The original Majorette brand survives. After Majorette's parent company Ideal loisirs was purchased by the German entity Triumph Adler, now entering the 21st century, batches of better castings have been introduced, as well as an image face lift that includes a modified logo, and a toning down of the bright aesthetics of the 1980s and 1990s. This was in touch with the automobile industry's trend of using plainer, metallic paints. Despite some occasional poor paint choices, and an intriguing fixation with the silver grey, the style change has been successful.
Today, as part of the Simba-Dickie Toy Group, the Majorette 200 line continues to be made in Thailand and newer models are made in China. The distribution of Majorette via major retailers has been limited mainly to Europe, South America and Asia. Circa 2010, the Majorette lines offered today are standard "Singles" packaged in various ways, "Extractor" series (construction), "S.O.S." (ambulance and police format), "Trailers" - semi trucks and vehicles with trailers (basically the old 300 series), the "Farm" series of CLAAS tractors, "Motorcycles", "Rockerz" 4x4 Monster trucks, "Planes and Helicopters", the "Pinder" Circus series, liveried "Racing" vehicles and racing trucks with trailers. For 2012, nine new model castings have been announced.
The "Majo-Teams" offer vehicles of different sizes in different themes, and is reminiscent of offerings during the 1990s. Some of the castings, such as the 1980 Chevrolet 4-door Impala have been made continuously since the mid-1980s. Lastly, a new line of "Eco Tech" cars features electric, hybrid and other 'green' and environmentally friendly, but cool, vehicles.
Some new models were released later than originally expected, for example, the Nissan Murano, Fiat Panda and Mercedes-Benz SLK were due to be released in 2005, but they did not reach the market until Autumn 2006. Only 3 models due to be released in 2005 actually made it onto the market that year, and were reported by collectors to be 'very hard to find'.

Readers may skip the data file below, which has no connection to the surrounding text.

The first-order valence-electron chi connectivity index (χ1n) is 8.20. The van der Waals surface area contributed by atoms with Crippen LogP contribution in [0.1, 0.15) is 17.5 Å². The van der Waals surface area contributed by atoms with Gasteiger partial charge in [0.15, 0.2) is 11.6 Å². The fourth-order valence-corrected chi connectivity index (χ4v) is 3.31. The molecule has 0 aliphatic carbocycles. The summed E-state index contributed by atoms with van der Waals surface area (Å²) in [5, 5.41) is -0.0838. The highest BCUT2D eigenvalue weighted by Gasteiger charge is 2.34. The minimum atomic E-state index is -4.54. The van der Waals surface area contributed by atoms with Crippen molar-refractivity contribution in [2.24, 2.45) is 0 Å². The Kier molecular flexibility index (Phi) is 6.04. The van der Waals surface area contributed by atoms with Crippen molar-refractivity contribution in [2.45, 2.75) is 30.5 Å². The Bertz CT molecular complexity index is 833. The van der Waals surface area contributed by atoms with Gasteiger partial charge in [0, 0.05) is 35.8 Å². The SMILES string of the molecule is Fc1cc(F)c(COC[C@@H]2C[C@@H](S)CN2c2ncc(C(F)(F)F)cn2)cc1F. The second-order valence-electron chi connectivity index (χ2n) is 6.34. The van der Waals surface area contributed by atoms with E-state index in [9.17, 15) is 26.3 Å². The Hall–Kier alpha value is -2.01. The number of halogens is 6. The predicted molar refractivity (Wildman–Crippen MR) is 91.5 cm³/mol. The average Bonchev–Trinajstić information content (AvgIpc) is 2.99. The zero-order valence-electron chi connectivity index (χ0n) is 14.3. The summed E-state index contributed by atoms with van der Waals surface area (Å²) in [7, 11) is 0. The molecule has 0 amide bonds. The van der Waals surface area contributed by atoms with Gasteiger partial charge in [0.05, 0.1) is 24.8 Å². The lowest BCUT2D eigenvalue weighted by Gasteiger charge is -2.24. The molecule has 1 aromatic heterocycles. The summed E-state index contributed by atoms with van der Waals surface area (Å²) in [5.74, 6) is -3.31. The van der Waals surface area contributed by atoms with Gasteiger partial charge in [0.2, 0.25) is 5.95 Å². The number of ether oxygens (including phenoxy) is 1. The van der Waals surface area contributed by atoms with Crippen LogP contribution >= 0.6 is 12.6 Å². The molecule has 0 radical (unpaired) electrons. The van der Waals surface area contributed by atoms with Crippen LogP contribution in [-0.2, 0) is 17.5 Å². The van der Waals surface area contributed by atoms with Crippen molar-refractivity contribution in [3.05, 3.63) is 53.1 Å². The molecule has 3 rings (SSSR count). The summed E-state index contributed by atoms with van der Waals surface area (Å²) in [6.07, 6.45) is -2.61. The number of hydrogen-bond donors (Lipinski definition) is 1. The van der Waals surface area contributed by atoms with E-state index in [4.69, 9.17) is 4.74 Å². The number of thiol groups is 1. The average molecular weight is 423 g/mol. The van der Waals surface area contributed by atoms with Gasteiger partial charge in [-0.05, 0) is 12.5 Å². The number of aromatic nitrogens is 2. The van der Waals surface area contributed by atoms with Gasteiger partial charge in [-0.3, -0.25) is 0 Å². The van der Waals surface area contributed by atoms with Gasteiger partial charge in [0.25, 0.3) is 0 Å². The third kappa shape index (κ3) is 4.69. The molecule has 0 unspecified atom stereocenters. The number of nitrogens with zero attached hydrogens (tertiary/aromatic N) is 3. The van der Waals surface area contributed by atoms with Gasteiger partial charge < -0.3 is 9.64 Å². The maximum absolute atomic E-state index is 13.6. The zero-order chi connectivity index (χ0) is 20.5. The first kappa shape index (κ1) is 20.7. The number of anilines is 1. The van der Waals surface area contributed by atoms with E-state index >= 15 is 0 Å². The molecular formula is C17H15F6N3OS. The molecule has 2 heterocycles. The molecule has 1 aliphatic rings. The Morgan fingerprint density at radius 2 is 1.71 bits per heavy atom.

About 2010, similar to Matchbox or Hot Wheels, Majorette was moving into plastic cars and trucks of larger sizes. One example from this new "Kids Mate" series was a Mini Cooper in about 1:20 scale. The car is very detailed and complete with all opening features, but all in plastic in a package with bright (but Majorette-like) red colors. Also in this series is a line of plastic, but appealing, trucks; a trash truck, a logging truck, and a container truck. This line seems a more commercial "toy" ground whereas Solido (also a Dickie company) has the 1:43 scale collectibles with Majorette offering the smaller 1:64 line as well.
The Majorette factory in Bangkok, Thailand was almost completely destroyed by heavy floods in the fall of 2011. Zinc injection molding equipment, nearly all plastic injection machines, and all mechanical equipment - needed to be replaced. Production at this facility was resumed by July 2012 with most of the 470 employees keeping their jobs. The total investment in this reconstruction was approximately €10 million (Simba-Dickie Group News 2012).
- Johnson, Dana. 1998. Collector's Guide to Diecast Toys", Second edition. Padukah, Kentucky: Collector's Books, a Division of Schroeder Publishing.
- Majorette website. 2013. Page for planes and helicopters available. 
- Militaires Solido Verem. 40 Years of History. Collector's website.
- Ragan, Mac. 2000. Diecast Cars of the 1960s. Osceola, Wisconsin: MBI Publishing Co. Enthusiast Color Series.
- Rampin, P. 2005. France in Miniature, 1900-1980.
- Richardson, Mike and Sue. 1999. Wheels: Christie's Presents the Magical World of Automotive Toys. San Francisco: Chronicle Books. ISBN 0-8118-2320-2
- Rixon, Peter. 2005. Miller's Collecting Diecast Vehicles. London: Miller's, A Division of Mitchell Beazley.
- Simba-Dickie Group News (Simba-Dickie gibt Jahresergebnis bekannt). 2012. Planned Investments and Activities (Geplante Investitionen und Maßnahmen). Nuremberg Toy Fair webpage. 
|Wikimedia Commons has media related to Majorette.|